Ice Blade, installed on the Richmond Hollybridge Canal Bridge, creates an illuminated threshold and serves as a processional civic entry to the Richmond Oval in Richmond, BC, Canada. This bridge traverses a drainage canal, linking Richmond's "then" with its "now" through the use of historical references juxtaposed with contemporary reflective and diffractive blade pylons.
Ice Blade asserts a tipping stance, similar to a position taken by a speed skater at the starting line. The sculpture's glass panels mirror the adjacent landscape and diffract ambient, natural, and artificial light sources. The sun's daily passage creates a kinesthetic incidence of the light spectrum to the viewer passing the shifting blade alignments. At night, the LED light source activates the reflective and diffractive glass elements and provides an illuminated illusion of an "aurora borealis" ice edge.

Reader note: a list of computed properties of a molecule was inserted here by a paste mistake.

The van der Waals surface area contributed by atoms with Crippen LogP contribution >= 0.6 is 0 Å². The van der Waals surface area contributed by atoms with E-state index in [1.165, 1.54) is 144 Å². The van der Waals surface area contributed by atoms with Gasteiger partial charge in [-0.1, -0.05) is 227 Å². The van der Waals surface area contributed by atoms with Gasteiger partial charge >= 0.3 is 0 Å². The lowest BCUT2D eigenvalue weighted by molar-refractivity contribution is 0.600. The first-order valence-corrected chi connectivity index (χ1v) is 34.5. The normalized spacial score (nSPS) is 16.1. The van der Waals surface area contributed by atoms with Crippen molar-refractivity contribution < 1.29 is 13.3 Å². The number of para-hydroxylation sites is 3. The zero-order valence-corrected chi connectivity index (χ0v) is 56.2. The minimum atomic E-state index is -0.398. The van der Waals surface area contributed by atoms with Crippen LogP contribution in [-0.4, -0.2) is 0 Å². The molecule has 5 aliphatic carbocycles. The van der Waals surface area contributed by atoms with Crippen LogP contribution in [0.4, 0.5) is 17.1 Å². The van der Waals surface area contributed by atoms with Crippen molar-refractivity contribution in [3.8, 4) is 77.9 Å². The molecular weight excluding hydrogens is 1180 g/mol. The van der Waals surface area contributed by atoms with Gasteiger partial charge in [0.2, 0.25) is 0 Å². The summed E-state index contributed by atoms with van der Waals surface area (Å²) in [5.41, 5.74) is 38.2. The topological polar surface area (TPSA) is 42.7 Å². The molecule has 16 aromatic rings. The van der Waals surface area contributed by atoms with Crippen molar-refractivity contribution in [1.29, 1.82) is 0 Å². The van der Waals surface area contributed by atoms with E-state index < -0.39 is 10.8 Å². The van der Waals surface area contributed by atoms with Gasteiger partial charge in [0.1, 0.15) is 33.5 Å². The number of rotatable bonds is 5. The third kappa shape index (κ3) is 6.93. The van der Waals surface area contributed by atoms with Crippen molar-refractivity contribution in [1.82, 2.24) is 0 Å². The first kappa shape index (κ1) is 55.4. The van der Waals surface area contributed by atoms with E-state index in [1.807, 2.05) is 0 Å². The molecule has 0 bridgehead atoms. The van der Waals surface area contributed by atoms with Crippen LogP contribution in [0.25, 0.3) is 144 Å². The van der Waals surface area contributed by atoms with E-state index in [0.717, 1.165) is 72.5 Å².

Are we skating on thin ice, with polar caps melting as we make ice in the Olympic Oval? Ice Blade's seductive stance appears to tiptoe over one of the few remaining floodplain drainage ditches in Richmond, a lament to the ditch as a potential ecological bio swale. Ice Blade presents the question: are we at the threshold of a starting line or a tipping point both globally and locally. Will climate change alter future Winter Olympics games and return Richmond to a delta bog?